The human body can make most of the types of fats it needs from other fats or raw materials. That isn’t the case for omega-3 fatty acids (also called omega-3 fats and n-3 fats). These are essential fats—the body can’t make them from scratch but must get them from food. Foods high in Omega-3 include fish, vegetable oils, nuts (especially walnuts), flax seeds, flaxseed oil, and leafy vegetables.
BENEFITS OF OMEGA-3 FATTY ACIDS
Omega-3 fatty acids are an integral part of cell membranes throughout the body and affect the function of the cell receptors in these membranes. They provide the starting point for making hormones that regulate blood clotting, contraction and relaxation of artery walls, and inflammation. They also bind to receptors in cells that regulate genetic function. Likely due to these effects, omega-3 fats have been shown to help prevent heart disease and stroke, may help control lupus, eczema, and rheumatoid arthritis, and may play protective roles in cancer and other conditions.
DIFFERENCE BETWEEN KRILL & FISH OIL
Krill oil is extracted from the bodies of Antarctic krill — tiny shrimp-like shellfish — and can be taken in capsules. Like fatty fish and fish oil supplements, krill oil capsules contain the omega-3 fatty acids eicosapentaenoic acid (EPA) and docosahexaenoic acid (DHA). Consumption of these fatty acids (and alpha-linolenic acid, or ALA, which is derived from plants and converted in the body to DHA and EPA) is associated with a reduced risk for cardiovascular disease.
There's little research on krill oil supplements. One product, Neptune Krill Oil, has been shown to improve cholesterol and triglyceride levels and to decrease hs-CRP (a measure of inflammation that's important in cardiovascular disease). But studies lasted only three months, so long-term effectiveness and safety are unknown.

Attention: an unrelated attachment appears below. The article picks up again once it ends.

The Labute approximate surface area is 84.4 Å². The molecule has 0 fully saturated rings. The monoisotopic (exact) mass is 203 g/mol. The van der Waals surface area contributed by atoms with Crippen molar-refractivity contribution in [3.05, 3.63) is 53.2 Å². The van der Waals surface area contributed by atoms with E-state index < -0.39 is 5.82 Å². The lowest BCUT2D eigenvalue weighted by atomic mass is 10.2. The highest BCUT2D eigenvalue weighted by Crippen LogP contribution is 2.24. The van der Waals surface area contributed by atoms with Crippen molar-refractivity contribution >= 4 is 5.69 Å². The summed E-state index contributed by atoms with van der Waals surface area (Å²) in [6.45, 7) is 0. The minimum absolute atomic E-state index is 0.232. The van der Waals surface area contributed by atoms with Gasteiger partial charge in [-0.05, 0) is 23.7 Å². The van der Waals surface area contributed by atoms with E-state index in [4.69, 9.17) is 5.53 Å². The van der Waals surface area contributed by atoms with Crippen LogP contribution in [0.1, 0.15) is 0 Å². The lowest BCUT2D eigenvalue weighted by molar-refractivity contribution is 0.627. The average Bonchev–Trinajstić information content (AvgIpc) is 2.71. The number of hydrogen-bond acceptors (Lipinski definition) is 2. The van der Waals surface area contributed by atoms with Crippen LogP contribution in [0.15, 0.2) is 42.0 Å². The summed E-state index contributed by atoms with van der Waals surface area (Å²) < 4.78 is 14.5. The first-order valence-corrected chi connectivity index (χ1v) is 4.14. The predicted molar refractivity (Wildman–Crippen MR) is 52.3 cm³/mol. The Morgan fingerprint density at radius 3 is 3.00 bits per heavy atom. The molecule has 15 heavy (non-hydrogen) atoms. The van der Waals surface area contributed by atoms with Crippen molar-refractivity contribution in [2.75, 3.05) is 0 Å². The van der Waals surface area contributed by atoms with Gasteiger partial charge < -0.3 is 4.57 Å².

Fish oil in high amounts can cause bleeding; thus it's likely that krill oil does, too. This can be a problem if you take medications that slow clotting, such as warfarin (Coumadin), clopidogrel (Plavix), aspirin, and other nonsteroidal anti-inflammatory drugs, and certain herbal supplements (for example, St. John's wort).
WHICH IS BETTER?
Research has shown that Krill oil supplements are much more efficacious in terms of safety (i.e. less environmental toxins) and absorption than fish oil supplements.
Also, fish oil supplements have basically no micronutrient content (antioxidants, vitamins, minerals, etc…) unless they are synthetically added, whereas Krill oil contains them naturally. In short, Krill oil is superior to fish oil for long-term health and longevity.
SPORT RESEARCH ANTARCTIC KRILL OIL
Sports Research Krill Oil is made with Superba2, a superior form of sustainable Krill Oil sourced from the pristine Southern Ocean in the Antarctic. Each soft gel contains 1000 mg of pure krill oil delivering essential fatty acids like EPA and DHA in a form that's more readily used by your body. These fatty acids are thought to support healthy joints and mobility, normal cognitive function, balanced hormone production, and good cardiovascular function. Our Krill oil also contains 1mg of astaxanthin, a super antioxidant that helps prevent oxidation of the oil.
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